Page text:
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Collaboration Quick Tips

Updated on December 27, 2015
Kathy Stutzman profile image

Kathy Stutzman has a passion for creating meaningful connections. Author, facilitator, leadership coach, public speaker, workshop trainer.

Growing a Collaborative Takes Time - But Is Worth The Effort

Why is it important to build a collaborative? Gathering motivated people and organizations who are focused on moving forward or focusing on resolving a community issue can create the momentum and social and human capital to get massive things accomplished by working together. These five strategies will help build a foundation upon which to build a successful collaborative.

Five Strategies For Success

  • Identify Key Stakeholders

  • Discover Motivations

  • Collaborate For Success

  • Sweat The Small Stuff

  • Evaluate

Use these five strategies to build a healthy collaborative in your community or organization.

Identify Key Stakeholders

Identify key stakeholders using the following strategies:

  • Make a list of people and organizations that are essential to collaboration
  • List people and organizations that are potential barriers
  • Ask “who gains?” “who loses?”, “who is doing something already and what are they doing?”, “who sees this issue as a problem?” and “ who is affected?”
  • Identify connections with those stakeholders
  • Connect with all identified stakeholders to share the goals and vision of the collaboration and invite them to an orientation or initial collaborative meeting.

Use a spreadsheet (see example below) to manage the information that is gathered and to monitor progress, responses and action related to contacts.

Do I really want to collaborate with someone who opposes the issue?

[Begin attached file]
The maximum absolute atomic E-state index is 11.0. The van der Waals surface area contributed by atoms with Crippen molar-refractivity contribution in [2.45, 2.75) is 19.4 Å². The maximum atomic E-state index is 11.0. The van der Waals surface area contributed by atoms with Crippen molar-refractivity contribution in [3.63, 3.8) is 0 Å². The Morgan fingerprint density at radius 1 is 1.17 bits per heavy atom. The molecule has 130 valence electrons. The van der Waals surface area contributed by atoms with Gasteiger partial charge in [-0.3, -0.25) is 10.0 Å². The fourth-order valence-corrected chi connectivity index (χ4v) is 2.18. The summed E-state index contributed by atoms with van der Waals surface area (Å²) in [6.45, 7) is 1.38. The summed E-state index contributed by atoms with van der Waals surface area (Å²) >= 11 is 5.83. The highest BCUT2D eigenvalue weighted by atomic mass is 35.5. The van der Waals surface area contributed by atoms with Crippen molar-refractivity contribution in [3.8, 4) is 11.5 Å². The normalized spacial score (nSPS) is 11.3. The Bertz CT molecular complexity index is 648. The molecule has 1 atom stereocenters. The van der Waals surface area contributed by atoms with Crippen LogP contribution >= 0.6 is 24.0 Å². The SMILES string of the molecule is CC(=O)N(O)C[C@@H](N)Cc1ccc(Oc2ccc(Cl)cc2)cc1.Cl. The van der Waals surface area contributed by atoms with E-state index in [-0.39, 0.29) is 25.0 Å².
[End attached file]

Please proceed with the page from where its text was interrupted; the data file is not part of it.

Healthy collaborations include a broad cross-section of views and opinions, which sometimes means including those with dissenting opinions and/or ideas.

Key Stakeholder Engagement Chart

Name of Identified Individual or Organization
Relationship to issue of the collaboration
Who is going to contact/engage the person
What do they have to offer?
How will they benefit?
Special considerations to & for their involvement
Comments from discussion
Use this chart to monitor and keep track of new and potential stakeholders for your collaboration. Update frequently.

Discover Motivations

Discover the motivations that will engage individuals:

  • Identify what each individual will gain, what interests them, and what they hope to accomplish by being part of the collaboration
  • Explore what they will need to participate—best times to meet, how long, during lunch, after work...
  • Learn about their expectations for participating
  • Ask if there are others they know of who should be involved
  • Invite them to participate
  • Honor your commitments to the participants, stay on track, on time, listen to their input, and honor and respect their participation every time they attend.

Collaborate for Success

Set-up the collaborative for success:

  • Develop a clear purpose and stay focused on that mission
  • Compile a list of individual motivations to be clear about self-interest; ask individuals to answer the questions “why am I here?” and “what do I hope to gain?”
  • Mutually decide on indicators of success
  • Clearly define roles, responsibilities and expectations and ensure that they are fair
  • Review vision, goals, expectations, roles and responsibilities at least bi-annually and conduct strategy sessions around any major shifts in focus
  • Post your mission statement on agendas, and have display at meetings.